How to sleep on a plane, from uncrossing your legs to making a tactical seat choice

Ellie Ross
Contributor
Sleeping on planes isn't easy for everyone [Photo: Getty]

Nodding off at 35,000ft is no mean feat. Stiff seats, no leg room and the constant drone of the jet’s engine in your ears is hardly conducive to a good kip in the air.

Throw in a crying baby, the passenger behind you kicking your seat and intermittent bouncing from turbulence and you can kiss those precious 40 winks goodbye.

Thankfully there are a few tricks that will help you sleep during your next flight.

From cutting out the booze to uncrossing your legs, here are ten handy hacks, including top tips from travel and sleep experts, that all long-haul travellers need to know.

Make a tactical seat choice

Easier said than done, you may think. Most airlines charge a supplement for seat selection, but if you arrive early enough at check in, you may be able to ask for a specific seat for free. And it could well be worth coughing up the supplement (usually around £20 for a long-haul flight) if it means you’ll sleep better.

First things first: try to get a window seat, so you have something to lean against and so other passengers won’t have to scramble over you when they need the loo. You’ll also be able to control the window shade. If possible, avoid the back row – the seats may not recline and they are usually located closest to the bathrooms, which can be noisy and smelly. The best place to sit to avoid feeling turbulence is usually over the wings or at the front of the aircraft.

Consider upgrading

It might seem like an unnecessary expense, but upgrading could mean the difference between sleeping well and getting no sleep. “My tip would be to get as high a class as possible,” says James Wilson aka The Sleep Geek, a sleep expert who works with large organisations. “Being able to lay down fully really helps.”

Getting an upgrade may not be as costly as you think, either. Inbound flight upgrades are better value, as you avoid the high APD tax levied for flights departing the UK. Flights from the East Coast USA can be upgraded to Premium Economy from just £80 with Trailfinders, while upgrading to a flatbed in Business Class costs from £500.

Block out background noise

Sharing sleeping quarters with 300-odd other passengers doesn’t make for a peaceful night sleep, so packing ear plugs is an absolute must (try Sleeep plugs). For an even quieter experience, splash out on a decent pair of noise-cancelling headphones, like these from Bose, which will also mean you’ll hear and enjoy the in-flight entertainment better. When it’s time to get some rest, listening to relaxing music or a sleeping app, like the White Noise app, should help you drift off.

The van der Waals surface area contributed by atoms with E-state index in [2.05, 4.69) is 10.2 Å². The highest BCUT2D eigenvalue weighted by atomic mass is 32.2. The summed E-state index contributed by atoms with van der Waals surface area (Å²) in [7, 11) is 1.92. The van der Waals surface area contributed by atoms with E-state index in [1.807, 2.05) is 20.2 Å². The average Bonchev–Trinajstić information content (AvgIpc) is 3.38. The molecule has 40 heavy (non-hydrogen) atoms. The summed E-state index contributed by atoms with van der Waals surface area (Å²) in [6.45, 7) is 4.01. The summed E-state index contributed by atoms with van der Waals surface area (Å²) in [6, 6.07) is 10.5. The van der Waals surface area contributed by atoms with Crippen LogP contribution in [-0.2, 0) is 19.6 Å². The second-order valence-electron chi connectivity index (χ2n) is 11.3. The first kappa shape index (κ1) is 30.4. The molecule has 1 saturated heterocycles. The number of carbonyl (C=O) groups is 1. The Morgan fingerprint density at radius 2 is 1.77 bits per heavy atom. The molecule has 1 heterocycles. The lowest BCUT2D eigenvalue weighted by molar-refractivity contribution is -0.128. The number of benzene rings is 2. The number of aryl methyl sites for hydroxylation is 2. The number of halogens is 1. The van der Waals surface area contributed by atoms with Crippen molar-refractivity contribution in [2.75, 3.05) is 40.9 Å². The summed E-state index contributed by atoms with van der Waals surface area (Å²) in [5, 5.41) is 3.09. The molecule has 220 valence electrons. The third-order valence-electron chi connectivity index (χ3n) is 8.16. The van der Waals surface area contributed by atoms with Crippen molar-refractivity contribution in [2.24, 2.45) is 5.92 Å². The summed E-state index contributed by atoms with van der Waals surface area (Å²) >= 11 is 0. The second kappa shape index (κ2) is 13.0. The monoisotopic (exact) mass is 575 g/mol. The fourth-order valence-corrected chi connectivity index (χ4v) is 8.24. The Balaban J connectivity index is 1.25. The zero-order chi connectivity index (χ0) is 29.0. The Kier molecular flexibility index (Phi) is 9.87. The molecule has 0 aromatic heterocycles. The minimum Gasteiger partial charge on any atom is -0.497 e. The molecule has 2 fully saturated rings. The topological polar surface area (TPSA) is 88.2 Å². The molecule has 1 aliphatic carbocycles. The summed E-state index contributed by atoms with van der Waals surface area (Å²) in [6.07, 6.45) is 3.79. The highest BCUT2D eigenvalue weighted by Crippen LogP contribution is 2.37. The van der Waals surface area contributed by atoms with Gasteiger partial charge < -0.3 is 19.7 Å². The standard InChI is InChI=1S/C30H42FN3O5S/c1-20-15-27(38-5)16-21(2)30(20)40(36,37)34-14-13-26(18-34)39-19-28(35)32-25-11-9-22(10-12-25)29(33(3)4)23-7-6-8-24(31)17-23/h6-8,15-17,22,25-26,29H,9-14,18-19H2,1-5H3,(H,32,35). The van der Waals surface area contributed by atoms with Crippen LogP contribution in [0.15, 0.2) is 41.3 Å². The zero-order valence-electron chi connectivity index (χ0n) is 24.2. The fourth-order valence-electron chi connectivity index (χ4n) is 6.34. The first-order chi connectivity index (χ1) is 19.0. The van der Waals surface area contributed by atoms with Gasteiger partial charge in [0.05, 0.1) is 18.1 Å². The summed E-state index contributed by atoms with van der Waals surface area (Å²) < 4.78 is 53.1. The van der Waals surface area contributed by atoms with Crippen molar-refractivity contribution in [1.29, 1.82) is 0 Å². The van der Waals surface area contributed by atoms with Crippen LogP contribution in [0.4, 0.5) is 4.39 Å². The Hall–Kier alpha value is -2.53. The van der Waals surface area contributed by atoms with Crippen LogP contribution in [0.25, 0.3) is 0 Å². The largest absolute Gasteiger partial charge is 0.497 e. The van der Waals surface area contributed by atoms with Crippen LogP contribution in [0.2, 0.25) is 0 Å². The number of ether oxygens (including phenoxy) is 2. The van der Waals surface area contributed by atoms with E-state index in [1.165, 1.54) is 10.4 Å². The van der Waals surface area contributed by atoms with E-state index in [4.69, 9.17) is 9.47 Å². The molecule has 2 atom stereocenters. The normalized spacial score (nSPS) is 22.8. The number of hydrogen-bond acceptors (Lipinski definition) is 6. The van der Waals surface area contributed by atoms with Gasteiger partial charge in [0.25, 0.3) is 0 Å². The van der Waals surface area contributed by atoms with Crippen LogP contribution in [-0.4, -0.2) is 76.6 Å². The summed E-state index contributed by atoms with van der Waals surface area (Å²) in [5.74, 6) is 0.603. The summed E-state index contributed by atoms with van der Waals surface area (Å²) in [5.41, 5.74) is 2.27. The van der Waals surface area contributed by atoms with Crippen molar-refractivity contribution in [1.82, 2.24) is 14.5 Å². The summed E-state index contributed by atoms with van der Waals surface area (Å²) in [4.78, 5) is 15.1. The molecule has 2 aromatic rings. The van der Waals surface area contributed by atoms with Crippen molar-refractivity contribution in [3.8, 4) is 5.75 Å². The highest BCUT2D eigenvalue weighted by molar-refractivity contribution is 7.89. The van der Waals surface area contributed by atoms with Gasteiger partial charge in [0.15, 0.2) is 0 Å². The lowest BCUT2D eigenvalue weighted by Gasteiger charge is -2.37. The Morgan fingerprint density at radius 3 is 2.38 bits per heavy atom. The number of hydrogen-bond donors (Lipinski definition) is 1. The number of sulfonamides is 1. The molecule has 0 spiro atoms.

Embrace darkness

An eye mask will help you control your sleeping environment on long-haul flights – you won't be disturbed by the changing light patterns inside the cabin, or a window seat passenger letting harsh sunlight in with the blind up. Travel writer Travis Levius swears by eye masks. "One of my recent journey legs included a 13-hour flight from Doha to New York (JFK), and having an eye mask to block the lights made for a smooth sleep.”

Avoid booze and caffeine

When the drinks trolley comes round, a glass or two of red wine might seem like the perfect tonic to help you fall asleep. But alcohol actually disrupts sleep, and will leave you dehydrated at the other end. Likewise, it’s not a good idea to have caffeine coursing through your veins as you try to catch some shut-eye, so avoid the temptation of a cup of coffee before boarding – and sip water throughout your flight. Travis Levius says: “When I know I need quality sleep on a plane, I refrain from drinking alcohol or caffeine before and during the flight. I can always indulge in a glass of wine or two after I land."

Take a neck pillow

A lifesaver for long-haul travellers, the trusty neck pillow will keep your neck and noggin nicely supported as you drift off. Paying a little more for a good quality model is money well spent. Try the Cabeau Evolution Memory Foam Travel Pillow and the Trtl wraparound.

Uncross your legs

Many of us cross our legs when we sit down – but this can hinder the blood flow on one side and place strain on your lower back. It’s better, and more comfortable on long flights where you need to sleep, to keep your legs parallel with your knees slightly bent.

Put your feet up

If you’re flying in economy class, you can still try to get as comfy as possible. Claire Woods from Trailfinders swears by feet hammocks. “They allow you to get closer to the horizontal we would all love to be in on overnight flights,” she says. The nifty device, like this one, clips easily on the tray table, allowing your legs to stretch in all directions to relieve muscle fatigue.

Read a book

Instead of having a movie marathon, pick up a book or magazine. TV screens (and other electronic devices) emit blue light, which prevents sleep hormones from being produced and reduces your chances of getting to sleep during a flight. Reading a book, on the other hand, can help you drift off.

Get into your routine

If you have a bedtime routine at home, try to follow it on the plane, too. Peter Douglas from Trailfinders says: “The best thing to do is try and replicate your own bedtime routine so ideally change into pyjamas or baggy clothes as you usually would, and having a similar pre-bed drink or doing whatever you do at home. This will help your brain think it is ready to sleep.” You can also try rolling relaxing lavender oil on your pulse points (neck, wrists and behind the knees).